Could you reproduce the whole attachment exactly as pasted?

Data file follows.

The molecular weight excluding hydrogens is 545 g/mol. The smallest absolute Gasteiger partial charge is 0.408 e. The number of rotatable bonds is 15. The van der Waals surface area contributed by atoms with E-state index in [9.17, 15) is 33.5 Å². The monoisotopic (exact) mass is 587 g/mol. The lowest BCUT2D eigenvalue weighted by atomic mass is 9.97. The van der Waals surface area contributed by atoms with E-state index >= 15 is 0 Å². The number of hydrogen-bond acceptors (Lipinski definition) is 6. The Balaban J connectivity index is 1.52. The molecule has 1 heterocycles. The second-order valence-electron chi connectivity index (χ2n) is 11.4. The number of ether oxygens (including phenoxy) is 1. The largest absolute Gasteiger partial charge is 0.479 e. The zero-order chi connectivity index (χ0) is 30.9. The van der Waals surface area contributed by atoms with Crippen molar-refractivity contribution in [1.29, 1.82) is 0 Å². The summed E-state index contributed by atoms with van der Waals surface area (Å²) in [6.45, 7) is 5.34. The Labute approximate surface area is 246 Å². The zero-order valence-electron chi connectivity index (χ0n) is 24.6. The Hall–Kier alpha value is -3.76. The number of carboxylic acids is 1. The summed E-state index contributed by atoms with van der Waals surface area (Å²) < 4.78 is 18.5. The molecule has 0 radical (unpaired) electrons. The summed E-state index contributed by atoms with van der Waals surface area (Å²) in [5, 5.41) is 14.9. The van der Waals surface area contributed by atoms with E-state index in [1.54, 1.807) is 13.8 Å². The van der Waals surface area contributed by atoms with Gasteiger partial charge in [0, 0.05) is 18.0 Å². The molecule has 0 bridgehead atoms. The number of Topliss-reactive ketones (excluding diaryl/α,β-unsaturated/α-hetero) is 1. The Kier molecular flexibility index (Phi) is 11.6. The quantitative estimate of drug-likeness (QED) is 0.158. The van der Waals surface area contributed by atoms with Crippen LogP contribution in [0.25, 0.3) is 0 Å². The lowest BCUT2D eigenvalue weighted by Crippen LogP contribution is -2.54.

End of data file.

The molecular weight excluding hydrogens is 545 g/mol. The smallest absolute Gasteiger partial charge is 0.408 e. The number of rotatable bonds is 15. The van der Waals surface area contributed by atoms with E-state index in [9.17, 15) is 33.5 Å². The monoisotopic (exact) mass is 587 g/mol. The lowest BCUT2D eigenvalue weighted by atomic mass is 9.97. The van der Waals surface area contributed by atoms with E-state index >= 15 is 0 Å². The number of hydrogen-bond acceptors (Lipinski definition) is 6. The Balaban J connectivity index is 1.52. The molecule has 1 heterocycles. The second-order valence-electron chi connectivity index (χ2n) is 11.4. The number of ether oxygens (including phenoxy) is 1. The largest absolute Gasteiger partial charge is 0.479 e. The zero-order chi connectivity index (χ0) is 30.9. The van der Waals surface area contributed by atoms with Crippen molar-refractivity contribution in [1.29, 1.82) is 0 Å². The summed E-state index contributed by atoms with van der Waals surface area (Å²) in [6.45, 7) is 5.34. The Labute approximate surface area is 246 Å². The zero-order valence-electron chi connectivity index (χ0n) is 24.6. The Hall–Kier alpha value is -3.76. The number of carboxylic acids is 1. The summed E-state index contributed by atoms with van der Waals surface area (Å²) < 4.78 is 18.5. The molecule has 0 radical (unpaired) electrons. The summed E-state index contributed by atoms with van der Waals surface area (Å²) in [5, 5.41) is 14.9. The van der Waals surface area contributed by atoms with E-state index in [1.54, 1.807) is 13.8 Å². The van der Waals surface area contributed by atoms with Gasteiger partial charge in [0, 0.05) is 18.0 Å². The molecule has 0 bridgehead atoms. The number of Topliss-reactive ketones (excluding diaryl/α,β-unsaturated/α-hetero) is 1. The Kier molecular flexibility index (Phi) is 11.6. The quantitative estimate of drug-likeness (QED) is 0.158. The van der Waals surface area contributed by atoms with Crippen LogP contribution in [0.25, 0.3) is 0 Å². The lowest BCUT2D eigenvalue weighted by Crippen LogP contribution is -2.54.